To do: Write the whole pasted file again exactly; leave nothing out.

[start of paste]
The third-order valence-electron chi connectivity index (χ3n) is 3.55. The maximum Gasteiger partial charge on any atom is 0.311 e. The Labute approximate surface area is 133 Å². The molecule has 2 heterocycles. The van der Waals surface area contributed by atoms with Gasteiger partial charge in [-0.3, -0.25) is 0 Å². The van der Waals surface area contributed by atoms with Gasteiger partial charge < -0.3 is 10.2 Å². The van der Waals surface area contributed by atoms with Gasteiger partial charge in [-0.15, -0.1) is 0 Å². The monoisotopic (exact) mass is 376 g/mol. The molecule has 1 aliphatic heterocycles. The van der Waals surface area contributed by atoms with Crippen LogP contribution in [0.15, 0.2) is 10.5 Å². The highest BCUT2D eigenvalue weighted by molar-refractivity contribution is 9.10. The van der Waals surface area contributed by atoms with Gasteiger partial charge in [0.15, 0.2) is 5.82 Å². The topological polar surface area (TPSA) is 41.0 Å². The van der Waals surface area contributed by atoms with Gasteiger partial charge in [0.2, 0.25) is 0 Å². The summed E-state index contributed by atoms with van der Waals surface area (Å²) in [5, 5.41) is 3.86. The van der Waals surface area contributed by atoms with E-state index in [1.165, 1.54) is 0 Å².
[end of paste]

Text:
The third-order valence-electron chi connectivity index (χ3n) is 3.55. The maximum Gasteiger partial charge on any atom is 0.311 e. The Labute approximate surface area is 133 Å². The molecule has 2 heterocycles. The van der Waals surface area contributed by atoms with Gasteiger partial charge in [-0.3, -0.25) is 0 Å². The van der Waals surface area contributed by atoms with Gasteiger partial charge < -0.3 is 10.2 Å². The van der Waals surface area contributed by atoms with Gasteiger partial charge in [-0.15, -0.1) is 0 Å². The monoisotopic (exact) mass is 376 g/mol. The molecule has 1 aliphatic heterocycles. The van der Waals surface area contributed by atoms with Crippen LogP contribution in [0.15, 0.2) is 10.5 Å². The highest BCUT2D eigenvalue weighted by molar-refractivity contribution is 9.10. The van der Waals surface area contributed by atoms with Gasteiger partial charge in [0.15, 0.2) is 5.82 Å². The topological polar surface area (TPSA) is 41.0 Å². The van der Waals surface area contributed by atoms with Gasteiger partial charge in [0.2, 0.25) is 0 Å². The summed E-state index contributed by atoms with van der Waals surface area (Å²) in [5, 5.41) is 3.86. The van der Waals surface area contributed by atoms with E-state index in [1.165, 1.54) is 0 Å².